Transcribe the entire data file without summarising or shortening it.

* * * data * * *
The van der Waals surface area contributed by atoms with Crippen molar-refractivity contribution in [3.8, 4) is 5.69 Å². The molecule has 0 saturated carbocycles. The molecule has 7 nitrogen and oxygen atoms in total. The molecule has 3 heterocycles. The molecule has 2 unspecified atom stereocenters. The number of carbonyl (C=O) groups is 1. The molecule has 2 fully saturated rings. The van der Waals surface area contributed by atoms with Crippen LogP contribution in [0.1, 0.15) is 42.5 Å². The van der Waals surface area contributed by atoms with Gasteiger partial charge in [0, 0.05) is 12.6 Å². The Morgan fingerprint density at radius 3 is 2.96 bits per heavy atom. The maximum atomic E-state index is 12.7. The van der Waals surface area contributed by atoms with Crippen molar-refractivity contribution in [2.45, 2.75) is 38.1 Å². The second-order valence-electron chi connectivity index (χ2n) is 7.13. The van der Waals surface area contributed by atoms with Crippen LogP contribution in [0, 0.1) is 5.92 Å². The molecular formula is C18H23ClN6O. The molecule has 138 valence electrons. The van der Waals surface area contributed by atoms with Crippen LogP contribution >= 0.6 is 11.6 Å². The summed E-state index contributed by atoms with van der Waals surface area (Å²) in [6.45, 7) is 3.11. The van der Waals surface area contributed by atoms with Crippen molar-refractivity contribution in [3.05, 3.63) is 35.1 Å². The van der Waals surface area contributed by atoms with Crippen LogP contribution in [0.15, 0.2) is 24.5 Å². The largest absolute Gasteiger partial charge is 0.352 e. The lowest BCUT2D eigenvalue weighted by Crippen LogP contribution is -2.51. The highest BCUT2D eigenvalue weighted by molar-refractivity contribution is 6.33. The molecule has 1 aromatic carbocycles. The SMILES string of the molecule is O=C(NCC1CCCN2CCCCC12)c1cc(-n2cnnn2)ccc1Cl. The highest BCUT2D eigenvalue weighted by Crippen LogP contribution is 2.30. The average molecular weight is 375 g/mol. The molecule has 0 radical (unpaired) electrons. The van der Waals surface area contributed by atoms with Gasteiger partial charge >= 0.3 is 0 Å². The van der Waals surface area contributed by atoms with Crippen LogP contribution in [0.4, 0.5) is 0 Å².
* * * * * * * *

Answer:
The van der Waals surface area contributed by atoms with Crippen molar-refractivity contribution in [3.8, 4) is 5.69 Å². The molecule has 0 saturated carbocycles. The molecule has 7 nitrogen and oxygen atoms in total. The molecule has 3 heterocycles. The molecule has 2 unspecified atom stereocenters. The number of carbonyl (C=O) groups is 1. The molecule has 2 fully saturated rings. The van der Waals surface area contributed by atoms with Crippen LogP contribution in [0.1, 0.15) is 42.5 Å². The van der Waals surface area contributed by atoms with Gasteiger partial charge in [0, 0.05) is 12.6 Å². The Morgan fingerprint density at radius 3 is 2.96 bits per heavy atom. The maximum atomic E-state index is 12.7. The van der Waals surface area contributed by atoms with Crippen molar-refractivity contribution in [2.45, 2.75) is 38.1 Å². The second-order valence-electron chi connectivity index (χ2n) is 7.13. The van der Waals surface area contributed by atoms with Crippen LogP contribution in [0, 0.1) is 5.92 Å². The molecular formula is C18H23ClN6O. The molecule has 138 valence electrons. The van der Waals surface area contributed by atoms with Crippen LogP contribution >= 0.6 is 11.6 Å². The summed E-state index contributed by atoms with van der Waals surface area (Å²) in [6.45, 7) is 3.11. The van der Waals surface area contributed by atoms with Crippen molar-refractivity contribution in [3.05, 3.63) is 35.1 Å². The van der Waals surface area contributed by atoms with Crippen LogP contribution in [0.15, 0.2) is 24.5 Å². The largest absolute Gasteiger partial charge is 0.352 e. The lowest BCUT2D eigenvalue weighted by Crippen LogP contribution is -2.51. The highest BCUT2D eigenvalue weighted by molar-refractivity contribution is 6.33. The molecule has 1 aromatic carbocycles. The SMILES string of the molecule is O=C(NCC1CCCN2CCCCC12)c1cc(-n2cnnn2)ccc1Cl. The highest BCUT2D eigenvalue weighted by Crippen LogP contribution is 2.30. The average molecular weight is 375 g/mol. The molecule has 0 radical (unpaired) electrons. The van der Waals surface area contributed by atoms with Gasteiger partial charge >= 0.3 is 0 Å². The van der Waals surface area contributed by atoms with Crippen LogP contribution in [0.4, 0.5) is 0 Å².